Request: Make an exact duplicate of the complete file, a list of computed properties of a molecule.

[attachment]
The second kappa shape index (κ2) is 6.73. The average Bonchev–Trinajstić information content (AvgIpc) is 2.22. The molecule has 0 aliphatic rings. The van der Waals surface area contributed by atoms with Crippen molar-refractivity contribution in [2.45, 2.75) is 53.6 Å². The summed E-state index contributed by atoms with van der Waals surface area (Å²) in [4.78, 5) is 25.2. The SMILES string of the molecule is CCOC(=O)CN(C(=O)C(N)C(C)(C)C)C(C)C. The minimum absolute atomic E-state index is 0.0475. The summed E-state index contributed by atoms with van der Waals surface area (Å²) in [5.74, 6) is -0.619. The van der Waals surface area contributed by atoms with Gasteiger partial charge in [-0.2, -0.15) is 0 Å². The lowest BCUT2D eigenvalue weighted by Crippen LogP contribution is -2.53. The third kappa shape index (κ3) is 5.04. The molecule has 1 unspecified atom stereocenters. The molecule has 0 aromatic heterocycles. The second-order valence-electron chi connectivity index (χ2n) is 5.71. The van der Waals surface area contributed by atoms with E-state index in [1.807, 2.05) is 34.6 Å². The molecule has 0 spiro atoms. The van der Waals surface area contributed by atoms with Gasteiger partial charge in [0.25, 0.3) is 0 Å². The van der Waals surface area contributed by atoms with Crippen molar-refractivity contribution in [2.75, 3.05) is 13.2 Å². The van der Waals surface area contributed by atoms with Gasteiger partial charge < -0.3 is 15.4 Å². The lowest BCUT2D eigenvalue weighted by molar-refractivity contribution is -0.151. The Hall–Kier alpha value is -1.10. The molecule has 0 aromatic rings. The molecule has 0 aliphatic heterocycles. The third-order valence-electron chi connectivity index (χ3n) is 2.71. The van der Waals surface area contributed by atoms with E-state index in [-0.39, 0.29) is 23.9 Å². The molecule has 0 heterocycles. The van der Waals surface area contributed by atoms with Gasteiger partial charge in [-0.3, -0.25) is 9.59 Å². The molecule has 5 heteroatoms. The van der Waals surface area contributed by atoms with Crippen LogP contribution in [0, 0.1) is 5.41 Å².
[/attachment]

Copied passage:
The second kappa shape index (κ2) is 6.73. The average Bonchev–Trinajstić information content (AvgIpc) is 2.22. The molecule has 0 aliphatic rings. The van der Waals surface area contributed by atoms with Crippen molar-refractivity contribution in [2.45, 2.75) is 53.6 Å². The summed E-state index contributed by atoms with van der Waals surface area (Å²) in [4.78, 5) is 25.2. The SMILES string of the molecule is CCOC(=O)CN(C(=O)C(N)C(C)(C)C)C(C)C. The minimum absolute atomic E-state index is 0.0475. The summed E-state index contributed by atoms with van der Waals surface area (Å²) in [5.74, 6) is -0.619. The van der Waals surface area contributed by atoms with Gasteiger partial charge in [-0.2, -0.15) is 0 Å². The lowest BCUT2D eigenvalue weighted by Crippen LogP contribution is -2.53. The third kappa shape index (κ3) is 5.04. The molecule has 1 unspecified atom stereocenters. The molecule has 0 aromatic heterocycles. The second-order valence-electron chi connectivity index (χ2n) is 5.71. The van der Waals surface area contributed by atoms with E-state index in [1.807, 2.05) is 34.6 Å². The molecule has 0 spiro atoms. The van der Waals surface area contributed by atoms with Gasteiger partial charge in [0.25, 0.3) is 0 Å². The van der Waals surface area contributed by atoms with Crippen molar-refractivity contribution in [2.75, 3.05) is 13.2 Å². The van der Waals surface area contributed by atoms with Gasteiger partial charge < -0.3 is 15.4 Å². The lowest BCUT2D eigenvalue weighted by molar-refractivity contribution is -0.151. The Hall–Kier alpha value is -1.10. The molecule has 0 aromatic rings. The molecule has 0 aliphatic heterocycles. The third-order valence-electron chi connectivity index (χ3n) is 2.71. The van der Waals surface area contributed by atoms with E-state index in [-0.39, 0.29) is 23.9 Å². The molecule has 0 heterocycles. The van der Waals surface area contributed by atoms with Gasteiger partial charge in [-0.3, -0.25) is 9.59 Å². The molecule has 5 heteroatoms. The van der Waals surface area contributed by atoms with Crippen LogP contribution in [0, 0.1) is 5.41 Å².